The US state of Delaware’s most out-of-date coal-burning CHP plant is to convert to cleaner natural gas through a state-assisted US$26.5 million project.

Under the newly approved plan, NRG Dover will voluntarily replace a small coal-fired boiler with an upgraded system of turbines that will burn natural gas and use new steam recovery and pollution control systems.

Once the project is complete, the more-than 100 MW plant is expected to produce about 30% more electricity with the same amount of heat, while releasing far lower polluting emissions. The plant also has an 88 MW combustion turbine.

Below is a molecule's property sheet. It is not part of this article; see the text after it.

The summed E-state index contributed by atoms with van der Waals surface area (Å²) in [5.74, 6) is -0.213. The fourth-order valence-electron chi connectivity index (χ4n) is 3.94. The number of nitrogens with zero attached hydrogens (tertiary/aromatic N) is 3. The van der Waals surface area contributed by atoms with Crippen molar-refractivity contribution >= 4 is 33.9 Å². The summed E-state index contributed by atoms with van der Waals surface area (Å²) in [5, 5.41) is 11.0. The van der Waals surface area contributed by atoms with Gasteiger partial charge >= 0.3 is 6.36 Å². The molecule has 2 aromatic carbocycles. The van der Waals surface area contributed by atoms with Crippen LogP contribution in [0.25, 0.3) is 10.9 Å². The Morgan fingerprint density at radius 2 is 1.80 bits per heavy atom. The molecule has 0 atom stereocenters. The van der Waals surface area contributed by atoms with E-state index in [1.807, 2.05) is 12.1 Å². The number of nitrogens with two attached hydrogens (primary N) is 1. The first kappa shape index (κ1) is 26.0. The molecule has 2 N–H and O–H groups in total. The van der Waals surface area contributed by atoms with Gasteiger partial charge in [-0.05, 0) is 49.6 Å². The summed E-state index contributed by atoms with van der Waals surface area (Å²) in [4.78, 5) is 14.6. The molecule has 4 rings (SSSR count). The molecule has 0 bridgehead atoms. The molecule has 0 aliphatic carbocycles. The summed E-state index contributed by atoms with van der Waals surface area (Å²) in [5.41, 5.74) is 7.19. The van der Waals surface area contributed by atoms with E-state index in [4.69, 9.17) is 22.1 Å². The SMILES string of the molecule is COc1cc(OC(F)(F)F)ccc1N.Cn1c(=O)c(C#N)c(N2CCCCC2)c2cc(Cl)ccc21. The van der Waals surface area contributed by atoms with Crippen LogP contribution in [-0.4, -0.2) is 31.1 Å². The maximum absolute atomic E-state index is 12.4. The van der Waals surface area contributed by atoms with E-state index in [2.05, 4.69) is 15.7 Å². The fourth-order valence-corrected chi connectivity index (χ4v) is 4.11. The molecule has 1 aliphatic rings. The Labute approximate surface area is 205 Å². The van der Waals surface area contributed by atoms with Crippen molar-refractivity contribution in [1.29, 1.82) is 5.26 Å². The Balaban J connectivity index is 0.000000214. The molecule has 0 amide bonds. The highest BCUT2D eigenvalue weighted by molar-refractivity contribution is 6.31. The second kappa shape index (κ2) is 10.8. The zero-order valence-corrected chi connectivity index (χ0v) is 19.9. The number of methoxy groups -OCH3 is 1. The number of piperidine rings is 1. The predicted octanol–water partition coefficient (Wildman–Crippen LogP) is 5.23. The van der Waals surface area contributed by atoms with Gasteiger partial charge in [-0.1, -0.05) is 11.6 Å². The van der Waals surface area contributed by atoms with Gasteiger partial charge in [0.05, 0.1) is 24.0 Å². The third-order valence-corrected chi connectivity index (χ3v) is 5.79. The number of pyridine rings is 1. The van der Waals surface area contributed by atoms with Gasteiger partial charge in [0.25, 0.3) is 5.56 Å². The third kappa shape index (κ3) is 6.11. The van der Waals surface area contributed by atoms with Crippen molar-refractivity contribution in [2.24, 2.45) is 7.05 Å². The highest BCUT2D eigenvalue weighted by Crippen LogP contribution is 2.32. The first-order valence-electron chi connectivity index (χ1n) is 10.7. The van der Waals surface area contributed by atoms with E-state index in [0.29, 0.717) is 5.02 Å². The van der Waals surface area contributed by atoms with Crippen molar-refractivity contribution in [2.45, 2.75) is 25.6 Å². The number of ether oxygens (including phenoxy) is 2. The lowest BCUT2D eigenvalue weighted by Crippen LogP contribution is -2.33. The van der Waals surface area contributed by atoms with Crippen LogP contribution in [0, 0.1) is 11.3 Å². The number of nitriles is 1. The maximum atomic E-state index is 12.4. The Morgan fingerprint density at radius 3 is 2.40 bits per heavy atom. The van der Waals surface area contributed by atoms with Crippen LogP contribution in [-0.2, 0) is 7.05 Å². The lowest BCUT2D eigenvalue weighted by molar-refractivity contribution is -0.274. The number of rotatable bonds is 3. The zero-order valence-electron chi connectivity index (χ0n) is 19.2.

The 28-year-old NRG Dover operation sells wholesale power on the regional PJM grid and also provides industrial steam to adjacent operations at Kraft Foods and Procter & Gamble.

Although Delaware ordered 25 MW and larger plants to clean up years ago, the 18 MW, coal-fired portion of NRG Dover’s system escaped mandatory reforms because of its relatively small size.

Another former coal-burning complex in east Wilmington, Delaware, has already announced conversion to natural gas.

The Dover project is expected to begin in spring 2012 and be completed in 2013.

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